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Genetical Population Structure in Plants: Gene Flow between Diploid Sexual and Triploid Asexual Dandelions (Taraxacum Section Ruderalia)
Steph B. J. Menken, Eric Smit and Hans (J.) C. M. Den Nijs
Vol. 49, No. 6 (Dec., 1995), pp. 1108-1118
Published by: Society for the Study of Evolution
Stable URL: http://www.jstor.org/stable/2410435
Page Count: 11
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Levels and distribution of genetic variation were studied in central and western European populations of Taraxacum section Ruderalia containing differing mixtures of sexual diploid and asexual triploid plants. All sexual populations were panmictic with their variation partitioned mainly among populations. Genotypic diversity in triploid samples was very high with few clones widespread and many clones restricted to one or a few populations. Extensive amounts of gene (pollen) flow between the diploid and triploid components of a population were inferred from the following data: (1) the two ploidy levels share all major allozyme polymorphisms; (2) the intrapopulational homogeneity in genic variation between diploids and triploids contrasts strongly with the geographic differentiation at each ploidy level separately; (3) population-unique alleles simultaneously occur at the two ploidy levels; (4) not only sexuals but also asexuals generally simulate Hardy-Weinberg expectations. Most likely, intrapopulational gene exchange occurs bidirectionally by mechanisms such as reductional pollen meiosis in apomictic plants, facultative apomixis, and formation of unreduced gametes in sexuals. Thus, diploid and triploid Taraxacum section Ruderalia are less genetically isolated than has previously been supposed and probably form a cohesive evolutionary unit with the level at which gene pools are shared differing by population.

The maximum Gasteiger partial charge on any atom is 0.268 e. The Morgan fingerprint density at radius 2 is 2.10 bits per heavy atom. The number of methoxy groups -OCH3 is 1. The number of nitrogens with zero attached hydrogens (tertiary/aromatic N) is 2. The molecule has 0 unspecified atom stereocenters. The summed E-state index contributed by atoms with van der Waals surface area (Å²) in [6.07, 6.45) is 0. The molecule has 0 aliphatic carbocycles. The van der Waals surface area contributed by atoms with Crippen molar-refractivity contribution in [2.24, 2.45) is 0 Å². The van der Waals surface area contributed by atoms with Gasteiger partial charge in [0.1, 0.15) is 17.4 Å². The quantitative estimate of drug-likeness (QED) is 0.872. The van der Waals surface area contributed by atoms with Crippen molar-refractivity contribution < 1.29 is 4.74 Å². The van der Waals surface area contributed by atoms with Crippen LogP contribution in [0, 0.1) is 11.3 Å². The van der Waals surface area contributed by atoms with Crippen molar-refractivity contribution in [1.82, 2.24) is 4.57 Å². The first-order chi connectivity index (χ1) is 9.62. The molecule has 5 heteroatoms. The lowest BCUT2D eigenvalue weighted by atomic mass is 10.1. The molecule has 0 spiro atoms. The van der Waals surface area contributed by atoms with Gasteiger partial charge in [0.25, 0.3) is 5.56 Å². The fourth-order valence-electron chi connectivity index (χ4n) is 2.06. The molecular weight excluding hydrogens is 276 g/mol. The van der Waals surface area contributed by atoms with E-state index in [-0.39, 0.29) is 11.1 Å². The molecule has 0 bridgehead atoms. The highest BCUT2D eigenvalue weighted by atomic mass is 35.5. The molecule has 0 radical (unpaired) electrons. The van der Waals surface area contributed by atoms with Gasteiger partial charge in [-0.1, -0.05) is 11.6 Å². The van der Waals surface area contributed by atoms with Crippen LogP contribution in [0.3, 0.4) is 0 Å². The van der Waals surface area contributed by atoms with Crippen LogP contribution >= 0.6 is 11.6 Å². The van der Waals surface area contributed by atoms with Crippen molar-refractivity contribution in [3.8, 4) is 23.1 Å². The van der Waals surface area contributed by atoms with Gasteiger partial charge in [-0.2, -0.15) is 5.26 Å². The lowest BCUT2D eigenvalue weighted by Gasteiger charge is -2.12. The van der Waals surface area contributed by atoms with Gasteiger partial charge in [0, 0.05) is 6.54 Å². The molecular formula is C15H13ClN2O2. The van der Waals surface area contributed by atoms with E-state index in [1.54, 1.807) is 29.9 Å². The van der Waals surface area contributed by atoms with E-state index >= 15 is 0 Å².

Evolution © 1995 Society for the Study of Evolution